Article: Pamela Guerra
Image: Courtesy of Philly.com
In a public restroom at the New Haven train station, I once overheard a lady fixing her hair say to a friend who was washing her hands that women give too much of themselves to their husbands. As a young, recently married woman, I have too often received pieces of advice such as this. More often than not, these soapbox speeches head in the “men are from Mars, women are from Venus” direction, dispensing heteronormative, gender-binary affirming aphorisms that make my inner feminist puke a little. Even before hearing the rest of her argument, I began formulating my rebuttal. I wanted to get “I believe in the equality of the sexes, and I reject your gendered cultural stereotypes” all over her so-called advice.
As I am a rather shy and non-confrontational person, I kept my own soapbox speech to myself and continued to listen. What she said next surprised me. So much so that I awkwardly lingered in the bathroom stall to hear her entire spiel. She said, “A woman needs a place of her own. It can be her parent’s place, her sister’s, her brother’s, whatever. She needs somewhere to go if her husband decides to beat her. Somewhere safe he doesn’t know about so he can’t find her. Because if she decides to leave, he will hunt her down.”
I was immediately reminded of something my mother told me long before I was old enough to fully comprehend her words. She told me to be thankful for my father, since he was kind and provided for our family. But most importantly, she said I should be thankful because he doesn’t beat us. As I got older and began to have romantic relationships with men, I started to understand. More often than not, women are raised to fear men. I have not met a single woman who hasn’t been at least a little bit afraid of someone solely because he was a man. If such a woman exists, she must either live an extremely sheltered life or is lucky enough to be born into a society where women aren’t treated as the second sex.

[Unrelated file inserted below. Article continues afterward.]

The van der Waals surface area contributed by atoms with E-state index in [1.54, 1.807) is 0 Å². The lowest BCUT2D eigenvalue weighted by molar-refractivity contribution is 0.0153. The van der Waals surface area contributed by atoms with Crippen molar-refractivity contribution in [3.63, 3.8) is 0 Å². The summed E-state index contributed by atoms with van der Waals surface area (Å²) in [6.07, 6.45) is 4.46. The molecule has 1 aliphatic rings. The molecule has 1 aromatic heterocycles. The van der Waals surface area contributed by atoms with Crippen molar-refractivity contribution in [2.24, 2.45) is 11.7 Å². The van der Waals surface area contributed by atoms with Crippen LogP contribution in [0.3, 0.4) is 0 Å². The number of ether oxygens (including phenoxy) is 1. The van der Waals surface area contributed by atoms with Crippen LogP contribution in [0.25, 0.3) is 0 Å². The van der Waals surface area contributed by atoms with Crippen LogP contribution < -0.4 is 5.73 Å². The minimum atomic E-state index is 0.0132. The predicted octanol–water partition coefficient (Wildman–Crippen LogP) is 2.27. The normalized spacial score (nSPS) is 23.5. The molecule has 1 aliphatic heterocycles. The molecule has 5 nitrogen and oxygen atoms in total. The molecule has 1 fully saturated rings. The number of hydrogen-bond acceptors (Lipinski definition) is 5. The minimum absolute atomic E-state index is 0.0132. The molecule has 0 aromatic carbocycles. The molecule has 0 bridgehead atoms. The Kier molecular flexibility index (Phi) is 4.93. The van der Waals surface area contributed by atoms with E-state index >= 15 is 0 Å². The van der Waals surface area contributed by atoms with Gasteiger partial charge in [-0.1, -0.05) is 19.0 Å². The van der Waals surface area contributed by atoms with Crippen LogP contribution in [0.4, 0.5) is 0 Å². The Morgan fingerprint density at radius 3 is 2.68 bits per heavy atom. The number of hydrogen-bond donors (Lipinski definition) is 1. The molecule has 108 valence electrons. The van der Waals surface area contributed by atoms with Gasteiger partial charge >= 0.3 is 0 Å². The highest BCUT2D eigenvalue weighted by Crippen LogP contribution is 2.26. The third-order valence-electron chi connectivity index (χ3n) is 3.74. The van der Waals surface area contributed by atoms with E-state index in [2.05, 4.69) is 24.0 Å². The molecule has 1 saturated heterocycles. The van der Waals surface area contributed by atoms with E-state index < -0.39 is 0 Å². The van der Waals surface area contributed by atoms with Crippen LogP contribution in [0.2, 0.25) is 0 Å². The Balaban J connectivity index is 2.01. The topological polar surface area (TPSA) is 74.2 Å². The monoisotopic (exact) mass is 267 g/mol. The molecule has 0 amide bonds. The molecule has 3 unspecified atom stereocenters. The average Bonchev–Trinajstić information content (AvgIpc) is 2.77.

When this whole business with the NFL and Ray Rice came about, my immediate thought was, “I am so lucky to have a husband who doesn’t abuse me physically, emotionally, or financially. I am so lucky he isn’t like that.” The more I considered this thought, however, the more problematic it became. I shouldn’t have to feel “lucky” that my husband treats me like a human being. This line of thinking assumes that husbands beating their wives is an unchangeable fact, and you are lucky if you don’t end up in such a situation. This doesn’t apply to just domestic abuse either. Women consider themselves “lucky” if they haven’t been sexually harassed or raped. Since violence against women is so common (approximately 1 in 6 American women have been the victims of attempted or completed rape), we as a society simply accept these things and focus our efforts on how to avoid ending up in these situations—rather than attempting to fix the root of the problem.